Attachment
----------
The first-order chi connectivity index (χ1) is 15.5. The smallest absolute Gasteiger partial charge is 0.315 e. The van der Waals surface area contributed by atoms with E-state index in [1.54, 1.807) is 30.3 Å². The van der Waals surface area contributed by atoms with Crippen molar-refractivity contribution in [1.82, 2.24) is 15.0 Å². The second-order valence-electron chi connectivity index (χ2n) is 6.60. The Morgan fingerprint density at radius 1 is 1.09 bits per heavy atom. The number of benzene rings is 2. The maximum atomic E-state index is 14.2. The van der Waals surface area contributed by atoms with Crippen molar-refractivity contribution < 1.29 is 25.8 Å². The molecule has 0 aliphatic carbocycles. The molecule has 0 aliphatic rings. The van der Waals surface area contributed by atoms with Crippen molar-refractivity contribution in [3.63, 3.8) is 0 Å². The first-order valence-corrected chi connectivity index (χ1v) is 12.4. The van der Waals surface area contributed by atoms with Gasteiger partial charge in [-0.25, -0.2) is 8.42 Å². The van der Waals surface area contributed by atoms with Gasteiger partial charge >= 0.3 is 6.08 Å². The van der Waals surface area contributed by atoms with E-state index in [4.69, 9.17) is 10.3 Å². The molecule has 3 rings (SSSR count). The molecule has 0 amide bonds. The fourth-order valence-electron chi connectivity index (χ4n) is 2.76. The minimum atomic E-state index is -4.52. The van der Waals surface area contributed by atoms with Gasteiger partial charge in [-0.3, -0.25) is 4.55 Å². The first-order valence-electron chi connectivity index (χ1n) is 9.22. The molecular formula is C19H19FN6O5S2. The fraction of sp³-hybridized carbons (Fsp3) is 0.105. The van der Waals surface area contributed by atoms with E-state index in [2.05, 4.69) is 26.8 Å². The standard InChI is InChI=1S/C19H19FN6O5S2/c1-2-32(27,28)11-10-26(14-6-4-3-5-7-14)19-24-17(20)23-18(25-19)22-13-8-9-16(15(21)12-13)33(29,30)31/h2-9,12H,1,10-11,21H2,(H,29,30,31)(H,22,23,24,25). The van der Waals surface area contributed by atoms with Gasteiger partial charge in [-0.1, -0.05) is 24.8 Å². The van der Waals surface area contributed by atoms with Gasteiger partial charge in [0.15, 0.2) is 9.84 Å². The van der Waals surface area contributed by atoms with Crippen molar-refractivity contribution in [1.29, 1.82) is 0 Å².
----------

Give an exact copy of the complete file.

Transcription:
The first-order chi connectivity index (χ1) is 15.5. The smallest absolute Gasteiger partial charge is 0.315 e. The van der Waals surface area contributed by atoms with E-state index in [1.54, 1.807) is 30.3 Å². The van der Waals surface area contributed by atoms with Crippen molar-refractivity contribution in [1.82, 2.24) is 15.0 Å². The second-order valence-electron chi connectivity index (χ2n) is 6.60. The Morgan fingerprint density at radius 1 is 1.09 bits per heavy atom. The number of benzene rings is 2. The maximum atomic E-state index is 14.2. The van der Waals surface area contributed by atoms with Crippen molar-refractivity contribution < 1.29 is 25.8 Å². The molecule has 0 aliphatic carbocycles. The molecule has 0 aliphatic rings. The van der Waals surface area contributed by atoms with Crippen molar-refractivity contribution in [3.63, 3.8) is 0 Å². The first-order valence-corrected chi connectivity index (χ1v) is 12.4. The van der Waals surface area contributed by atoms with Gasteiger partial charge in [-0.25, -0.2) is 8.42 Å². The van der Waals surface area contributed by atoms with Gasteiger partial charge >= 0.3 is 6.08 Å². The van der Waals surface area contributed by atoms with E-state index in [4.69, 9.17) is 10.3 Å². The molecule has 3 rings (SSSR count). The molecule has 0 amide bonds. The fourth-order valence-electron chi connectivity index (χ4n) is 2.76. The minimum atomic E-state index is -4.52. The van der Waals surface area contributed by atoms with Gasteiger partial charge in [-0.3, -0.25) is 4.55 Å². The first-order valence-electron chi connectivity index (χ1n) is 9.22. The molecular formula is C19H19FN6O5S2. The fraction of sp³-hybridized carbons (Fsp3) is 0.105. The van der Waals surface area contributed by atoms with E-state index in [2.05, 4.69) is 26.8 Å². The standard InChI is InChI=1S/C19H19FN6O5S2/c1-2-32(27,28)11-10-26(14-6-4-3-5-7-14)19-24-17(20)23-18(25-19)22-13-8-9-16(15(21)12-13)33(29,30)31/h2-9,12H,1,10-11,21H2,(H,29,30,31)(H,22,23,24,25). The van der Waals surface area contributed by atoms with Gasteiger partial charge in [-0.1, -0.05) is 24.8 Å². The van der Waals surface area contributed by atoms with Gasteiger partial charge in [0.15, 0.2) is 9.84 Å². The van der Waals surface area contributed by atoms with Crippen molar-refractivity contribution in [1.29, 1.82) is 0 Å².